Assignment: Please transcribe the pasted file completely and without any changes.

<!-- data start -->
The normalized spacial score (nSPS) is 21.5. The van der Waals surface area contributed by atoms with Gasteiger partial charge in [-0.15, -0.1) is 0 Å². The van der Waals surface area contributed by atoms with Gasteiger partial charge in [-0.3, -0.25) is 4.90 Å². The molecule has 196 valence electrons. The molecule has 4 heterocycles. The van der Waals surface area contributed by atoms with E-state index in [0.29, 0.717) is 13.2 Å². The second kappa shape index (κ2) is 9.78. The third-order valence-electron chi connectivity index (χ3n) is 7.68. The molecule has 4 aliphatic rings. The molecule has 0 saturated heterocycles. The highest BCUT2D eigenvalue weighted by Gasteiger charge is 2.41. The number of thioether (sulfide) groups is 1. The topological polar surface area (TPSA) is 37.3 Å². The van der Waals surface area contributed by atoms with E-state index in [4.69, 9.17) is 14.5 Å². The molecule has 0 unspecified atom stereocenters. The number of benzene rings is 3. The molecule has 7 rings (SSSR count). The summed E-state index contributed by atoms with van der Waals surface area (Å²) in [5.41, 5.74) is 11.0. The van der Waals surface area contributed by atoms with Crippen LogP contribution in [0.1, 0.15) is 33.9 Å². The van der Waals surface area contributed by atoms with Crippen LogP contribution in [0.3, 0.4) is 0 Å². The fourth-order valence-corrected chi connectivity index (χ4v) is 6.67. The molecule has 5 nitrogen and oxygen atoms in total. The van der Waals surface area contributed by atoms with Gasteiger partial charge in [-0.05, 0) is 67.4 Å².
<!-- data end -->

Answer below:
The normalized spacial score (nSPS) is 21.5. The van der Waals surface area contributed by atoms with Gasteiger partial charge in [-0.15, -0.1) is 0 Å². The van der Waals surface area contributed by atoms with Gasteiger partial charge in [-0.3, -0.25) is 4.90 Å². The molecule has 196 valence electrons. The molecule has 4 heterocycles. The van der Waals surface area contributed by atoms with E-state index in [0.29, 0.717) is 13.2 Å². The second kappa shape index (κ2) is 9.78. The third-order valence-electron chi connectivity index (χ3n) is 7.68. The molecule has 4 aliphatic rings. The molecule has 0 saturated heterocycles. The highest BCUT2D eigenvalue weighted by Gasteiger charge is 2.41. The number of thioether (sulfide) groups is 1. The topological polar surface area (TPSA) is 37.3 Å². The van der Waals surface area contributed by atoms with E-state index in [4.69, 9.17) is 14.5 Å². The molecule has 0 unspecified atom stereocenters. The number of benzene rings is 3. The molecule has 7 rings (SSSR count). The summed E-state index contributed by atoms with van der Waals surface area (Å²) in [5.41, 5.74) is 11.0. The van der Waals surface area contributed by atoms with Crippen LogP contribution in [0.1, 0.15) is 33.9 Å². The van der Waals surface area contributed by atoms with Crippen LogP contribution in [0.3, 0.4) is 0 Å². The fourth-order valence-corrected chi connectivity index (χ4v) is 6.67. The molecule has 5 nitrogen and oxygen atoms in total. The van der Waals surface area contributed by atoms with Gasteiger partial charge in [-0.05, 0) is 67.4 Å².